Over most of the 10,000 years that wheat has occupied a prominent place in the caves, huts, adobes, or on the tables of humans, what started out as harvested einkorn, then emmer, followed by cultivated Triticum aestivum, changed gradually and only in small fits and starts. The wheat of the 17th century was the wheat of the 18th century, which in turn was much the same as the wheat of the 19th and first half of the 20th century. Riding your oxcart through the countryside during any of these centuries, you’d see fields of 4-foot tall “amber waves of grain” swaying in the breeze. Crude human wheat breeding efforts yielded hit-and-miss, year-over-year incremental modifications, some successful, most not, and even a discerning eye would be hard-pressed to tell the difference between the wheat of early 20th century farming from its many centuries of predecessors.

During the 19th and early 20th centuries, as in many preceding centuries, wheat changed little. The Pillsbury’s Best XXXX flour my grandmother used to make her famous sour cream muffins in 1940 was little different from the flour of her great, great grandmother 60 years earlier or, for that matter, from that of her great, great, great, great, great, great grandmother another two centuries earlier. Grinding of wheat had become more mechanized in the 20th century, yielding finer flour on a larger scale, but the basic composition of the flour remained much the same.

That all ended in the latter part of the 20th century, when an upheaval in hybridization methods transformed this grain. What now passes for wheat has changed, not through the forces of drought or disease or a Darwinian scramble for survival, but through human intervention. As a result, wheat has undergone a more drastic transformation than Joan Rivers, stretched, sewed, cut, and stitched back together to yield something entirely unique, nearly unrecognizable compared to the original and yet still called by the same name: wheat.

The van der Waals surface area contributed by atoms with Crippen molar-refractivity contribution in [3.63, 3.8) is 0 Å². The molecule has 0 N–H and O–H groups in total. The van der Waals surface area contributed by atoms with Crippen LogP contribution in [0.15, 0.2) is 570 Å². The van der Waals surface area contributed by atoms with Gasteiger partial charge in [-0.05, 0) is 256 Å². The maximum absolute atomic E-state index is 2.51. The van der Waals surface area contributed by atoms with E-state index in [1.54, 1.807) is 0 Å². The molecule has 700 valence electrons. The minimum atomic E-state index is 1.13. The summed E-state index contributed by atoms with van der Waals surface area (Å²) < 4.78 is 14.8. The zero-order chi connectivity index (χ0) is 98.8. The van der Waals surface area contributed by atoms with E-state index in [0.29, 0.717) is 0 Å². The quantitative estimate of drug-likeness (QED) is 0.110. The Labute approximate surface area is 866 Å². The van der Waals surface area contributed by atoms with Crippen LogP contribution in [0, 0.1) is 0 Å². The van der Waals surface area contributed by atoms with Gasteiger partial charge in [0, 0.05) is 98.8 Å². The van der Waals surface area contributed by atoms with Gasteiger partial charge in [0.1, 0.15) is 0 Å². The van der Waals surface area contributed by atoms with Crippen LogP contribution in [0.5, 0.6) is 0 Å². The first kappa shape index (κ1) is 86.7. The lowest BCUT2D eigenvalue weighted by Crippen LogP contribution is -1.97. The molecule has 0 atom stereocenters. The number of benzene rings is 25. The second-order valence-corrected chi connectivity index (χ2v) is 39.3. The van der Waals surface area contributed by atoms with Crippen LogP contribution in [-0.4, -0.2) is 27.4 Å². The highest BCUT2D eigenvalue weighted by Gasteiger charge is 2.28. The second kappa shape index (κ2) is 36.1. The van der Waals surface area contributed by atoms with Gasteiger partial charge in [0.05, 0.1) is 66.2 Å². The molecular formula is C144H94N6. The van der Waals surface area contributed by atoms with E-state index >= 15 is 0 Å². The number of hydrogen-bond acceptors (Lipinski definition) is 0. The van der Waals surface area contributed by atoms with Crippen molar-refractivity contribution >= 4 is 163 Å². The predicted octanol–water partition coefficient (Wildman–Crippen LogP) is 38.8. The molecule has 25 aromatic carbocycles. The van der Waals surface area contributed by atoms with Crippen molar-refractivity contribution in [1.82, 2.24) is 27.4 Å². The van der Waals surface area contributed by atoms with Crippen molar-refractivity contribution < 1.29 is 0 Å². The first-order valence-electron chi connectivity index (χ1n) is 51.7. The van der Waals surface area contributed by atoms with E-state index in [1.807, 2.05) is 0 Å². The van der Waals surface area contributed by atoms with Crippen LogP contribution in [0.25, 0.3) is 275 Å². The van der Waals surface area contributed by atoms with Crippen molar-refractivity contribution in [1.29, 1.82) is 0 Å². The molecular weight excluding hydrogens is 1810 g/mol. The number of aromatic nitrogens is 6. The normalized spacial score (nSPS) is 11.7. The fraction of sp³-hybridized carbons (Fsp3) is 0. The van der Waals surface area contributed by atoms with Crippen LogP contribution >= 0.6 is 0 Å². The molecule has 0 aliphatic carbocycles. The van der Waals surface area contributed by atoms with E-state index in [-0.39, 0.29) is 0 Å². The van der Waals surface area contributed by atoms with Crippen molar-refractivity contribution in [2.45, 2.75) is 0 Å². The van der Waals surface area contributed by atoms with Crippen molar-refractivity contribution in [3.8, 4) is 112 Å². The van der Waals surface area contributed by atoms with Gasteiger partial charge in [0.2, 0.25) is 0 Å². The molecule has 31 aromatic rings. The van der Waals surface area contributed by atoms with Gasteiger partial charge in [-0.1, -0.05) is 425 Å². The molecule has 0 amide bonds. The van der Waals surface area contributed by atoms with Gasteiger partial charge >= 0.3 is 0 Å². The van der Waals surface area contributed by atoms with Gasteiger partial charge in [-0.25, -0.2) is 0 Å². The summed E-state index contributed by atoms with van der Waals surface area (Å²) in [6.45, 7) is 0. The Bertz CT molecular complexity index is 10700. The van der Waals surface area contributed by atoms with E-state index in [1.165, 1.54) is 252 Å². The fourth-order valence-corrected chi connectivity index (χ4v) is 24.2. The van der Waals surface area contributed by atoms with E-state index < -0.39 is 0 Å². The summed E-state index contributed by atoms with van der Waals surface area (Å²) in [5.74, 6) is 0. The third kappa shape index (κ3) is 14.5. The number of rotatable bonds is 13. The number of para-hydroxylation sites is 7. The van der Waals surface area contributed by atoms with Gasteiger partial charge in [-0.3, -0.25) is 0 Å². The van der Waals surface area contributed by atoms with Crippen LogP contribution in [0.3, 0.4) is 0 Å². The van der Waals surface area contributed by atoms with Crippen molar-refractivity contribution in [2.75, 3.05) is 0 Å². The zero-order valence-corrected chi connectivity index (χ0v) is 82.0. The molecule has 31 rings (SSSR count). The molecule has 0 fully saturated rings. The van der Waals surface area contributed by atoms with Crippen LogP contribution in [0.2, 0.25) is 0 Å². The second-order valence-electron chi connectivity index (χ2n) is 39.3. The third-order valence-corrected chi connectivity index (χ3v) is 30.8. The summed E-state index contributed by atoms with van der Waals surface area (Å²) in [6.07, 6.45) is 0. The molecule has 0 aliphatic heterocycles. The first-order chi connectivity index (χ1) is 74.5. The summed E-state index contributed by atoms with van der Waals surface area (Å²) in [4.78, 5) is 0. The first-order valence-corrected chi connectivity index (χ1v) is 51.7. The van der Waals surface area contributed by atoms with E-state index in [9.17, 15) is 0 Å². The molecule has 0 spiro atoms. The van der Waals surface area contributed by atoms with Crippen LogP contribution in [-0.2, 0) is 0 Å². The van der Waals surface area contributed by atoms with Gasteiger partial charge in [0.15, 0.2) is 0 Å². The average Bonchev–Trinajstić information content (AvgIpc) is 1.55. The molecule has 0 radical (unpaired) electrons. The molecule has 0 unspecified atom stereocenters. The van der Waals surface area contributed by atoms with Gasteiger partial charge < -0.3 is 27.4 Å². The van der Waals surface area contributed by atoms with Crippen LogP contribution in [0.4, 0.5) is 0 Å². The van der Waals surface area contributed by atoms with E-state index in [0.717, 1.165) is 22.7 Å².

Modern commercial wheat production has been intent on enhancing features like increased yield, decreased cost of production, and large-scale delivery of a consistent commodity product. All the while, virtually no questions have been asked about whether these features are compatible with human health. I submit that, somewhere along the way during wheat’s history, perhaps 5,000 years ago but more likely 50 years ago, wheat changed.

The result: A loaf of bread, biscuit, or pancake of today is different than the bread of a thousand years ago, different even from the bread or muffins our grandmothers baked. They might look the same, even taste much the same, but there are biochemical differences. Small differences in wheat protein structure can spell the difference between a devastating immune response to wheat protein versus no immune response at all.

Wheat: The UNhealthy Whole Grain
So now you understand that modern wheat is not exactly what you thought it was. It has been shortened, thickened, mutated into something barely recognizable as wheat. As a result, wheat products of our time are very different from the wheat products of the 19th century and preceding times.

But why has wheat come to dominate the American diet? How did it come to provide 20% of all human calories worldwide? How did wheat, along with corn and rice, come to provide 50% of all calories?

Easy: Unlike, say, green peppers, apples, or chicken wings, these grains—really the seeds of grasses—enjoy extended shelf-life: They can be stored, shipped via transoceanic tanker over weeks or months, then stored again until consumption. Few other foods allow this long distance, long-term translocation. They are also cheap and can be produced in large quantities, allowing commercial scalability of massive proportions.

This also allows such foods to be commoditized, traded in large lots with paper or electronic trading as futures, hedges, and other complex derivative financial instruments, financial manipulations not easily achieved with most other foodstuffs.

In other words, the unprecedented dominance of wheat is part of the push by agribusiness and very powerful grain traders to control the food of the world. The ironic twist is that they also persuaded our own USDA and other “official” providers of dietary advice that this was the way people should eat. It proved enormously profitable for the right people.

“Healthy whole grains”? Yes, that’s right: Financially healthy for the people who pushed this agenda.